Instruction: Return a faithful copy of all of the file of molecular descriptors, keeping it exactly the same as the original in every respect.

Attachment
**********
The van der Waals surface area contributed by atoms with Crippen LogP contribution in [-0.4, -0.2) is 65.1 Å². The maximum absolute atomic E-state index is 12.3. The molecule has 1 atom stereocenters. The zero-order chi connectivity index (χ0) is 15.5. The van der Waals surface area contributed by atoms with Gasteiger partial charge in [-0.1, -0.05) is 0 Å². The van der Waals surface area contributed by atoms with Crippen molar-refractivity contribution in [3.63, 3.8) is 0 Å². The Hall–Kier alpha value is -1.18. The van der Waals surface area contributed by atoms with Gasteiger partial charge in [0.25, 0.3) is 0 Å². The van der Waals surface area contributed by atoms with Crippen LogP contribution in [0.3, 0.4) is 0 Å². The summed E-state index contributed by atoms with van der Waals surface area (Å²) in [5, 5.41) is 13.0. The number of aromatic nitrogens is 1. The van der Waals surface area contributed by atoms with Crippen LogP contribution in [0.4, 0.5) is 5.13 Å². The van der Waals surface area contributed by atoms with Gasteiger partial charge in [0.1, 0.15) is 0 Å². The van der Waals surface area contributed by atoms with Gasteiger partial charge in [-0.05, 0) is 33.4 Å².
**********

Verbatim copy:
The van der Waals surface area contributed by atoms with Crippen LogP contribution in [-0.4, -0.2) is 65.1 Å². The maximum absolute atomic E-state index is 12.3. The molecule has 1 atom stereocenters. The zero-order chi connectivity index (χ0) is 15.5. The van der Waals surface area contributed by atoms with Gasteiger partial charge in [-0.1, -0.05) is 0 Å². The van der Waals surface area contributed by atoms with Crippen molar-refractivity contribution in [3.63, 3.8) is 0 Å². The Hall–Kier alpha value is -1.18. The van der Waals surface area contributed by atoms with Gasteiger partial charge in [0.25, 0.3) is 0 Å². The van der Waals surface area contributed by atoms with Crippen LogP contribution in [0.3, 0.4) is 0 Å². The summed E-state index contributed by atoms with van der Waals surface area (Å²) in [5, 5.41) is 13.0. The number of aromatic nitrogens is 1. The van der Waals surface area contributed by atoms with Crippen LogP contribution in [0.4, 0.5) is 5.13 Å². The van der Waals surface area contributed by atoms with Gasteiger partial charge in [0.1, 0.15) is 0 Å². The van der Waals surface area contributed by atoms with Gasteiger partial charge in [-0.05, 0) is 33.4 Å².